BACCINI Giulia

Qualifica Ricercatrice Universitaria a tempo determinato Legge 240/10
Telefono 041 234 9515 / 041 234 9553
E-mail giuliabaccini@unive.it
Web www.unive.it/persone/giuliabaccini (scheda personale)
Struttura Dipartimento di Studi sull'Asia e sull'Africa Mediterranea
Sito web struttura: http://www.unive.it/dsaam
Sede: Palazzo Vendramin
Research team Creative arts, cultural heritage and digital humanities
Research team Cross cultural and area studies

PHD STUDENTSHIPS IN ASIAN STUDIES AT NEWCASTLE UNIVERSITY

Pubblicato il 21/10/2018

The Northern Ireland and North East Doctoral Training Partnership (NINE DTP) invites top-calibre applicants to apply to its 2019/20 doctoral studentships competition. Over fifty fully-funded doctoral studentships are available across the full range of the social sciences, including Anthropology, Economics, Geography, History, Sociology, and Linguistics. This competition also welcomes applicants interested in Language Based Area Studies, with scholarships available for candidates focusing on Asian Studies.

Prospective students can read about the application process here: https://www.ninedtp.ac.uk/the-application-process/

The application deadline is 18 January 2019.

At Newcastle University, we offer the Interdisciplinary Asian Studies strand via the Language-based Area Studies pathway.

At Newcastle, NINE DTP students benefit from the existence of a dynamic academic community which approaches Asia from a broad range of disciplinary perspectives. In 2015, the University established the Asian Studies Research Group within the Faculty of Humanities and Social Sciences in order to support the exciting research being done at Newcastle on the region. Newcastle University researchers investigate various countries in Asia, from the Central Asian nations (Uzbekistan, Kyrgyzstan), to India, Nepal and Indonesia in the South, and on to China and Japan in the East. We also undertake research on Asian diasporas across the globe.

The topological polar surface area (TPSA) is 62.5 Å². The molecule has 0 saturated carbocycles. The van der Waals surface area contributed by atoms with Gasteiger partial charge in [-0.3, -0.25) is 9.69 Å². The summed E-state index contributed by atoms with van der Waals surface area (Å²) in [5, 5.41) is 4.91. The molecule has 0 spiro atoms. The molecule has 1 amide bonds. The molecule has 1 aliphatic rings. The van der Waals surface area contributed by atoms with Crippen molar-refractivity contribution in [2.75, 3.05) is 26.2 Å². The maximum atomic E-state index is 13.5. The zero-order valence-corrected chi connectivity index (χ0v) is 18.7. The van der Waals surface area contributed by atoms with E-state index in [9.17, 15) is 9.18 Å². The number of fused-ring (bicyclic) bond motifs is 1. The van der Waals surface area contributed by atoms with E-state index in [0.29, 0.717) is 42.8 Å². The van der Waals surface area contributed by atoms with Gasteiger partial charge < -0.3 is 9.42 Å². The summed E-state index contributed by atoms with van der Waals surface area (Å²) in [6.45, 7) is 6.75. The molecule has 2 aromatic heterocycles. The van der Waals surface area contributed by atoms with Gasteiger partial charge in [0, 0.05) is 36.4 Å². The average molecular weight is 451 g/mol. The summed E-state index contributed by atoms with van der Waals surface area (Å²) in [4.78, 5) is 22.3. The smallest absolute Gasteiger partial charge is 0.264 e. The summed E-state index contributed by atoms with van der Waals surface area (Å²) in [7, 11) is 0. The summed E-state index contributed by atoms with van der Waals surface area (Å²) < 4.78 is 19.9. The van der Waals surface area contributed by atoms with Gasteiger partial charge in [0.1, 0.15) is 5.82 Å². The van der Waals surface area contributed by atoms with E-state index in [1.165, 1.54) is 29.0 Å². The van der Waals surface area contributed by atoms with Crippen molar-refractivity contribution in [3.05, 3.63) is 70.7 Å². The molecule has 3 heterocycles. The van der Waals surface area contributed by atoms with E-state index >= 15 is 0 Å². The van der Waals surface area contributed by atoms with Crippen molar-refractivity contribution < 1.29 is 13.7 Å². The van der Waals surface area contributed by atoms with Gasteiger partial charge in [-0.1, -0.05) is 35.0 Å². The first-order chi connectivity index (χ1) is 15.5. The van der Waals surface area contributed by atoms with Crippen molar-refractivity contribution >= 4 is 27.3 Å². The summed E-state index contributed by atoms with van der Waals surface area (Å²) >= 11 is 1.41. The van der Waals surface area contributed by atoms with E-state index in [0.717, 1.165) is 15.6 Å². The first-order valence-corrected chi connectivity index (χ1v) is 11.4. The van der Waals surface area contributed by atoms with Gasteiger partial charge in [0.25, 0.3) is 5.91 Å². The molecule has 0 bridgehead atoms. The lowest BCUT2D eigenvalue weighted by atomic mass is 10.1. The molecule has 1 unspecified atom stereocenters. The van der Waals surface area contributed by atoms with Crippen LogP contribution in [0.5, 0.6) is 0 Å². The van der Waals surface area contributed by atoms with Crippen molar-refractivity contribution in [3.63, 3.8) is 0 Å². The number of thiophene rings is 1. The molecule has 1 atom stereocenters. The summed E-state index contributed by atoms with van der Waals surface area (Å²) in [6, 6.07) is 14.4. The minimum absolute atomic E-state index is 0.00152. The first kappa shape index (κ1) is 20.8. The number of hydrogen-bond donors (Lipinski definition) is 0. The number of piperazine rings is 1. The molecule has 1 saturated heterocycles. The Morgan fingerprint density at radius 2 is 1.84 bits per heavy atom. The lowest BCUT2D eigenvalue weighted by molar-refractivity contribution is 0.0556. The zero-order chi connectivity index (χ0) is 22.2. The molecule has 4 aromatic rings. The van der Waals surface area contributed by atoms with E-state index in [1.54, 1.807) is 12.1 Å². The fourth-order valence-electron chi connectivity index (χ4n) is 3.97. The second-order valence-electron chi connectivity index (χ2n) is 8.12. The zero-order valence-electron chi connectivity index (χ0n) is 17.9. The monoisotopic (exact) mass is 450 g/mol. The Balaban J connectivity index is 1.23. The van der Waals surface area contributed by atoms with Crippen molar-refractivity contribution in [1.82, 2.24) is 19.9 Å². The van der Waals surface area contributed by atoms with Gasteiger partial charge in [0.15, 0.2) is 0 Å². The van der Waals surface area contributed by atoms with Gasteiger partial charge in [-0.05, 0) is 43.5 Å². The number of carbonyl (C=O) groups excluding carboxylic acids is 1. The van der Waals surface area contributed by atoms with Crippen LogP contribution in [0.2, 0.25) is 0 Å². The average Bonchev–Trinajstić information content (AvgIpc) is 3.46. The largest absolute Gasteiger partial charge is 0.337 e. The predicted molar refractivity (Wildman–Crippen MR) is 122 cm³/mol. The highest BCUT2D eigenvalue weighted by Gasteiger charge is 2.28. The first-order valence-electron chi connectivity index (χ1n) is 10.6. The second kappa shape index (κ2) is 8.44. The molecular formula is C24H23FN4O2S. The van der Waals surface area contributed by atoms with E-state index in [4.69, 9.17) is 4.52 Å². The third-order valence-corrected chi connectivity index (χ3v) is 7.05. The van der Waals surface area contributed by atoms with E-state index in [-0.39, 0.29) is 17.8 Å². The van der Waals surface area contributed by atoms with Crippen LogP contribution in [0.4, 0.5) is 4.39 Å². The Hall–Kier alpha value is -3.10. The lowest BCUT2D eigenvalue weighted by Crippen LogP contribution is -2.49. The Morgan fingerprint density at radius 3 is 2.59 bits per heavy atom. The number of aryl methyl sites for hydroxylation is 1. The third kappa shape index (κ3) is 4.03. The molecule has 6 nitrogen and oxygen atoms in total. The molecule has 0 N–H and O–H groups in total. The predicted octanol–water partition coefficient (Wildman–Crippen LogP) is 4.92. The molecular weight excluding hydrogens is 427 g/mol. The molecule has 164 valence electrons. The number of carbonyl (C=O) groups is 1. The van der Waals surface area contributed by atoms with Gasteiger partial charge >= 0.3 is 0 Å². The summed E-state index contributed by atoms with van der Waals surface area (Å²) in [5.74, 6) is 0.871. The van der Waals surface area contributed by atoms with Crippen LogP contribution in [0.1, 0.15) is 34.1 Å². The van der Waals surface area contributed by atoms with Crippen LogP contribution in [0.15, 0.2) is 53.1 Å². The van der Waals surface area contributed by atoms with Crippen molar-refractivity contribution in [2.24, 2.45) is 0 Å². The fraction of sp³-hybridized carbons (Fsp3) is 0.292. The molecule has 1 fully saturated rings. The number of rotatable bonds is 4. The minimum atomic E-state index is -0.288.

The Interdisciplinary Asian Studies strand offers supervision in the following main areas:

• Ethnicity, Identity, Nation and Borders: Asian studies scholars at Newcastle bring a wide range of expertise in evolving ethnic identities (esp. Xinjiang), historical ethnic conflicts, cultural identities, ‘humiliation heritage’, invented tradition and faux-history in China; soft power and diplomacy in China; the impact of internationalisation of higher education on students’ identity construction in China; global Chinese diaspora studies; nationalism, state formation, ethnic histories and boundaries in Central Asia; cultural identity and nostalgia in Japan; elections, party politics, Conservatism, Socialism, and the right-wing in Japan; sacred space, belief, and organisational control in medieval Japan; discourse, identity, nationalism and legitimacy in Iran; Armenian identity (incl. descent myths); racism, resistance and mobility in Bangladesh; cultural hybridity in Indian architecture; political identity in southeast Asia; the politics of transitional justice in!

  East Tim or; and power, (in)security and space in Israel-Palestine.

• Film, literature, media and representation: Researchers at Newcastle have a sustained interest in independent film-making and grassroots film festivals in China; transnational stardom, performance and audience/reception studies in China; representations of gender and sexuality in Chinese media; Japanese animation; character construction in Japanese literature; Indian/South Asian literature in English translation; Western media representations of Asia; the media, popular culture and world politics (esp. southeast Asia); and the empowerment of marginalised people in Iran through participatory film-making.